Episcopal Actors Guild – Founded in 1923, and housed on the second floor of New York’s landmarked Church of the Transfiguration, also known as “The Little Church Around the Corner,” the mission of the EAG has always been to provide emergency aid and support to professional performers of all faiths who are undergoing financial crisis. EAG is a nonsectarian charitable membership organization that welcomes the participation of all those who are interested in celebrating the talent and dedication needed to sustain a career in the performing arts. Their mission was put to the test these past many months, and they rose to the challenge – working to help theatre artists both fiscally and directly from their pantry. They created “Sustainable Conversations,” a monthly virtual forum that provides a sustainable, safe space for conversations centered on race and racism in America and the arts.. This forum is free and open to the public, and has tackled topics such as racism in casting, pay inequality in theatre, George Floyd, AAPI hate crimes, and Racism in Housing. READ MORE HERE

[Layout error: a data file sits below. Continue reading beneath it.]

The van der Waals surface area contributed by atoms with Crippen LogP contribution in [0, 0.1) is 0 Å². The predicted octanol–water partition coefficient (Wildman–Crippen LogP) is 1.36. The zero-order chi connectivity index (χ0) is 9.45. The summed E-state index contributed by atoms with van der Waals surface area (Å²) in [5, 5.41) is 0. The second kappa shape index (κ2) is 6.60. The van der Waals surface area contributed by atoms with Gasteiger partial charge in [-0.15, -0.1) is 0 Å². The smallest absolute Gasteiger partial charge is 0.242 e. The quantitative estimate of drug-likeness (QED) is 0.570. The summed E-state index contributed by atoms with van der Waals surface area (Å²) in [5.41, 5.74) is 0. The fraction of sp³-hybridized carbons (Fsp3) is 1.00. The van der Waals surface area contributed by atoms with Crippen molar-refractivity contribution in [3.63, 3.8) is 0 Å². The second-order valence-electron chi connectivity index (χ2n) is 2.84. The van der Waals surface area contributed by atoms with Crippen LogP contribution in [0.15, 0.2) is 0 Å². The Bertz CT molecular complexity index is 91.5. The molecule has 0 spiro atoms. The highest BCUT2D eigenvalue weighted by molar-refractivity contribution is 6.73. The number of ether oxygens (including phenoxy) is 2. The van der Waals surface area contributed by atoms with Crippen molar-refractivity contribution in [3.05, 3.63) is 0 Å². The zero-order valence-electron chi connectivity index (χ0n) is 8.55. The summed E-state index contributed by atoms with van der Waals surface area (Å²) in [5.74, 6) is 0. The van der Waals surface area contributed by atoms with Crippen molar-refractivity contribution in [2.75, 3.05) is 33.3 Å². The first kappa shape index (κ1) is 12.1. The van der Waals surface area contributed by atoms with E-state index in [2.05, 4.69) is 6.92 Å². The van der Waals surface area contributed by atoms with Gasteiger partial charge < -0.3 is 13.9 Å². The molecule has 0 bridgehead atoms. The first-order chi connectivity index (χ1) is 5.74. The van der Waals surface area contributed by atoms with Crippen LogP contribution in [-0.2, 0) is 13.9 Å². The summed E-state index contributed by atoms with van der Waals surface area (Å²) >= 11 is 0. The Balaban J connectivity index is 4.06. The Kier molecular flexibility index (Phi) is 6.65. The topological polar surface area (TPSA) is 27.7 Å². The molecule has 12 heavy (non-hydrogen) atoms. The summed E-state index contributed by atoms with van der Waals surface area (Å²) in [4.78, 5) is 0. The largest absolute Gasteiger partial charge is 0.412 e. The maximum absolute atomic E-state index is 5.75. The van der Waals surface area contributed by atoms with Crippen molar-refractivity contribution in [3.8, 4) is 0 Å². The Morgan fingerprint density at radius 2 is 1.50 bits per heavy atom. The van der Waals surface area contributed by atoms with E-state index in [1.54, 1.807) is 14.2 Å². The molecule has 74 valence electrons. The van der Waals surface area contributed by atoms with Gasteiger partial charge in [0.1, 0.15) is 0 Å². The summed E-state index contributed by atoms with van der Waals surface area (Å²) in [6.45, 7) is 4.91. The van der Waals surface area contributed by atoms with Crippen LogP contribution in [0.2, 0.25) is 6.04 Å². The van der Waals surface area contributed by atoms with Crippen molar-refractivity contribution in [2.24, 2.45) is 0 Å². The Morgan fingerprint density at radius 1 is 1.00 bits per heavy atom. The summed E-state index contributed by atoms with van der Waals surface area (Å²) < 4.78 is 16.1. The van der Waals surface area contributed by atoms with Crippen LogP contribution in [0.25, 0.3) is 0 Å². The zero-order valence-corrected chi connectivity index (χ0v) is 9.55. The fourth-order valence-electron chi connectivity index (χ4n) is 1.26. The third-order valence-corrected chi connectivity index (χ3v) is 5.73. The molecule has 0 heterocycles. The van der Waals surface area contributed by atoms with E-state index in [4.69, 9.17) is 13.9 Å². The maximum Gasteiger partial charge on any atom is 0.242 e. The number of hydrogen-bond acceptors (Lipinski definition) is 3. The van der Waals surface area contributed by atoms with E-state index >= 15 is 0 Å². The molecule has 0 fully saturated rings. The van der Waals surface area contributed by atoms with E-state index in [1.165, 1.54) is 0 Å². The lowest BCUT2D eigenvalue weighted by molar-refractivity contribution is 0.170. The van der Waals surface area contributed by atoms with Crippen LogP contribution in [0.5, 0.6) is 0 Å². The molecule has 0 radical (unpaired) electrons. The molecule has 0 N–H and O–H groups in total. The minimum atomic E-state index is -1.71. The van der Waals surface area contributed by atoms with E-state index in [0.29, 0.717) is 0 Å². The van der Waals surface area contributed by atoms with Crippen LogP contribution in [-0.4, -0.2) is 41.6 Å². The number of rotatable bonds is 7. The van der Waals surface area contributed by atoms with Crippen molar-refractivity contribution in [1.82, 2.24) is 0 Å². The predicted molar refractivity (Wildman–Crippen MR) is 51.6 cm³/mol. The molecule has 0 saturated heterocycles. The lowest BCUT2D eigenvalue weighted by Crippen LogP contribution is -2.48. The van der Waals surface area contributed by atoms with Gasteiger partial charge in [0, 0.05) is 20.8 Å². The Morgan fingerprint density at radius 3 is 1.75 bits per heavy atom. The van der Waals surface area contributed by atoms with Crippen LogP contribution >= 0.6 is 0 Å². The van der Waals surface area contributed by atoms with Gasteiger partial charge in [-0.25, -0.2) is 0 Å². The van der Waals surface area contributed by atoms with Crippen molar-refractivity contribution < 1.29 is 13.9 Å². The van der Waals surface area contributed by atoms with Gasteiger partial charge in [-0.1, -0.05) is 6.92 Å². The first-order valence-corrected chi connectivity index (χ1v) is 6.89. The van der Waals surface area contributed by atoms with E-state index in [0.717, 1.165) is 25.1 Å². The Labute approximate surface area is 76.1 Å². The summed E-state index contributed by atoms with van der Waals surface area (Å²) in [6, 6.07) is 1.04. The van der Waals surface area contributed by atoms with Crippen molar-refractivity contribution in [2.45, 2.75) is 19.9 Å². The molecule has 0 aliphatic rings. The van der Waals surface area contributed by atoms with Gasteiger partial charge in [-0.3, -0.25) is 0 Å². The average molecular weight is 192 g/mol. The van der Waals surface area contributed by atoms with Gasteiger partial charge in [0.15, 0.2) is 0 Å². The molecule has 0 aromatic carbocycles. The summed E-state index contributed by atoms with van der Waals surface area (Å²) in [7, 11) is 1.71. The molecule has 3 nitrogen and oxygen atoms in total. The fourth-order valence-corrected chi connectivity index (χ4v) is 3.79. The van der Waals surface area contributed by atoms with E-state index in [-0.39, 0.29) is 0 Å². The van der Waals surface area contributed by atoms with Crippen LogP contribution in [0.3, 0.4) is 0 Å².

JACKNY – JACK is a Brooklyn based, OBIE-winning performance-meets-civic space. JACK presents over 100 theater, music and dance performances a year and holds community conversations on issues of importance to the community, such as REPARATIONS. This series is JACK’s effort to address head-on the challenge of racial discrimination – not only of the past, but for current injustices in housing, policing, hiring and incarceration. The series includes community conversations, artistic performances, panel discussions and interactive workshops curated with neighbors and members of the artistic and activist community in New York. Topics have included historical reparations efforts for Black Americans in the United States, intersectionality with reparations efforts by Indigenous peoples and others, and past successes in achieving reparations for particular movements or peoples. JACKNY’s hands-on and direct manner of promoting awareness and progress have been of great benefit to the indie theatre community.